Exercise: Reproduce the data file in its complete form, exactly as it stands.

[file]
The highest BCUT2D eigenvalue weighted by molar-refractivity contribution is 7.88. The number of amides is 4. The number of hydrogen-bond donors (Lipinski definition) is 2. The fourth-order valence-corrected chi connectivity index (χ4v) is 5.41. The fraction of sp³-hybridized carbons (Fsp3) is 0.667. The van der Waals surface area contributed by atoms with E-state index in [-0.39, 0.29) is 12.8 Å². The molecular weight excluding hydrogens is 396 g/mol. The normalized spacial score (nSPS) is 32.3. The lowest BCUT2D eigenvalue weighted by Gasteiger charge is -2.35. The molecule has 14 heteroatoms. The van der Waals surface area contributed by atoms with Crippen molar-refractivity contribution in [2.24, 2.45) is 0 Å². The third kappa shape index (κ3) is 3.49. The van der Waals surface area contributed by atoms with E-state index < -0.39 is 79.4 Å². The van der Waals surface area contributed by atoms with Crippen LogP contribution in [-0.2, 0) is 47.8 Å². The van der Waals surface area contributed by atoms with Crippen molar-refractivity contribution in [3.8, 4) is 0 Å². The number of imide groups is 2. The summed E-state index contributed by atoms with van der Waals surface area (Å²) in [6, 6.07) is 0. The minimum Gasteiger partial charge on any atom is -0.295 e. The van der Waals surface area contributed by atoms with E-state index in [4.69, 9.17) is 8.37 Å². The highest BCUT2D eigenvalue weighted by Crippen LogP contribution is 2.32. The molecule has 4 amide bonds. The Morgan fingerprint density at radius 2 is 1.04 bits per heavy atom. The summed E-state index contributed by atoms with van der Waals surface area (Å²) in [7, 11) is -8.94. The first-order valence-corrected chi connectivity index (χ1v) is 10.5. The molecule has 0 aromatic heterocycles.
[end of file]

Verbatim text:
The highest BCUT2D eigenvalue weighted by molar-refractivity contribution is 7.88. The number of amides is 4. The number of hydrogen-bond donors (Lipinski definition) is 2. The fourth-order valence-corrected chi connectivity index (χ4v) is 5.41. The fraction of sp³-hybridized carbons (Fsp3) is 0.667. The van der Waals surface area contributed by atoms with E-state index in [-0.39, 0.29) is 12.8 Å². The molecular weight excluding hydrogens is 396 g/mol. The normalized spacial score (nSPS) is 32.3. The lowest BCUT2D eigenvalue weighted by Gasteiger charge is -2.35. The molecule has 14 heteroatoms. The van der Waals surface area contributed by atoms with Crippen molar-refractivity contribution in [2.24, 2.45) is 0 Å². The third kappa shape index (κ3) is 3.49. The van der Waals surface area contributed by atoms with E-state index < -0.39 is 79.4 Å². The van der Waals surface area contributed by atoms with Crippen LogP contribution in [-0.2, 0) is 47.8 Å². The van der Waals surface area contributed by atoms with Crippen molar-refractivity contribution in [3.8, 4) is 0 Å². The number of imide groups is 2. The summed E-state index contributed by atoms with van der Waals surface area (Å²) in [6, 6.07) is 0. The minimum Gasteiger partial charge on any atom is -0.295 e. The van der Waals surface area contributed by atoms with E-state index in [4.69, 9.17) is 8.37 Å². The highest BCUT2D eigenvalue weighted by Crippen LogP contribution is 2.32. The molecule has 4 amide bonds. The Morgan fingerprint density at radius 2 is 1.04 bits per heavy atom. The summed E-state index contributed by atoms with van der Waals surface area (Å²) in [7, 11) is -8.94. The first-order valence-corrected chi connectivity index (χ1v) is 10.5. The molecule has 0 aromatic heterocycles.